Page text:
This proposal builds on earlier suggestions made by regulators, and presumably also echoes recent non-public discussions in venues such as the EU Economic and Financial Committee’s 2016 high-level working group on the regulatory treatment of sovereign exposures, or the Basel Committee. It also goes further, by including specific proposals for calibration and transitional arrangements. The suggested calibration is adjusted so that exposures above 150-200% of a bank’s capital are effectively discouraged (so that the capital is not wiped out in a sovereign restructuring that can typically involve a haircut of up to 30-40%), while exposures under 50% are barely penalised (leaving ample space for activities such as market-making on sovereign debt markets, and avoiding forcing banks into diversification into too many countries). The following table summarises the calibration and its impact on capital ratios (itself dependent on the bank’s Tier-1 capital ratio, thus the two columns on the right; SCC stands for sovereign concentration charge; a basis point, or bp, is one-hundredth of a percentage point).
This impact would not be immediate, though. The study recommends a lengthy transition period, in which the sovereign concentration charges are phased in gradually, and moreover, any sovereign debt outstanding before the new legislation’s entry into force would be exempted from their calculation (or “grandfathered”). The combination of a mild calibration and cautious transition arrangements would ensure that this significant structural change can be introduced without causing any disruption in sovereign debt markets, and at a negligible cost to the banks themselves. Since EDIS also involves a long transition from the current national deposit insurance regimes, the two reforms could be decided together next year, and then unfold in parallel to reach a steady state in the late 2020s.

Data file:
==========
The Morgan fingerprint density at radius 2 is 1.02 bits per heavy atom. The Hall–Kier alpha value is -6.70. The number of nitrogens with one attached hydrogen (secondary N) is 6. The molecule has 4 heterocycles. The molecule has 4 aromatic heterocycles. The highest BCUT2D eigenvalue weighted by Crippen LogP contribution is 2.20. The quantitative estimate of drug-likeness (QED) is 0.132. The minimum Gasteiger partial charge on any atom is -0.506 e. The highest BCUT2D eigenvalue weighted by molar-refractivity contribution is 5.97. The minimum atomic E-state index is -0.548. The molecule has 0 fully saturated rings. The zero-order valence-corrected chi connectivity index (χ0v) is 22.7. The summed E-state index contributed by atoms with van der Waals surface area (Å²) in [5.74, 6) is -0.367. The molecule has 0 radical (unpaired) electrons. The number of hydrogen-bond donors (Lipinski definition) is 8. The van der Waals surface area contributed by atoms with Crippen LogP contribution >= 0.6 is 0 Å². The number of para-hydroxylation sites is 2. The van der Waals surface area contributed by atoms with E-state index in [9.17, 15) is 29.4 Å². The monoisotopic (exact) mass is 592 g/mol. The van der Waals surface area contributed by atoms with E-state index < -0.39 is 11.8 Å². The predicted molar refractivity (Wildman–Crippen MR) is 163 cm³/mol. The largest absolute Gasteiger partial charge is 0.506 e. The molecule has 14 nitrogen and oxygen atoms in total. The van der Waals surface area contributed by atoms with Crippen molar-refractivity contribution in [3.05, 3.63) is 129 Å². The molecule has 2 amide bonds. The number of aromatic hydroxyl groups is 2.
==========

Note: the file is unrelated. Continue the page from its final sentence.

Sovereign concentration charges, combined with EDIS, would not be a panacea that cures all the euro area’s ills, but could decisively break the current deadlock in the discussion over banking union. For more fragile countries, the Europeanisation of deposit insurance, and the corresponding sharp reduction of the probability of a euro-area break-up (or “redenomination risk”), would vastly more than offset any negative impact of the loss of a specific role of domestic banks in smoothing the impact of sovereign debt market stress (a “shock-absorbing” role which, in any case, stands fundamentally at odds with the very principle of banking union). For countries with a lesser current perception of risk, the sovereign concentration charges would reassuringly bolster market discipline and ensure that EDIS is not subverted by a form of national financial repression. Furthermore, the removal of the current uncertainty over the future regulatory treatment of sovereign exposures would lift an obstacle to desirable cross-border banking consolidation. Every country would gain, as would the euro area as a whole.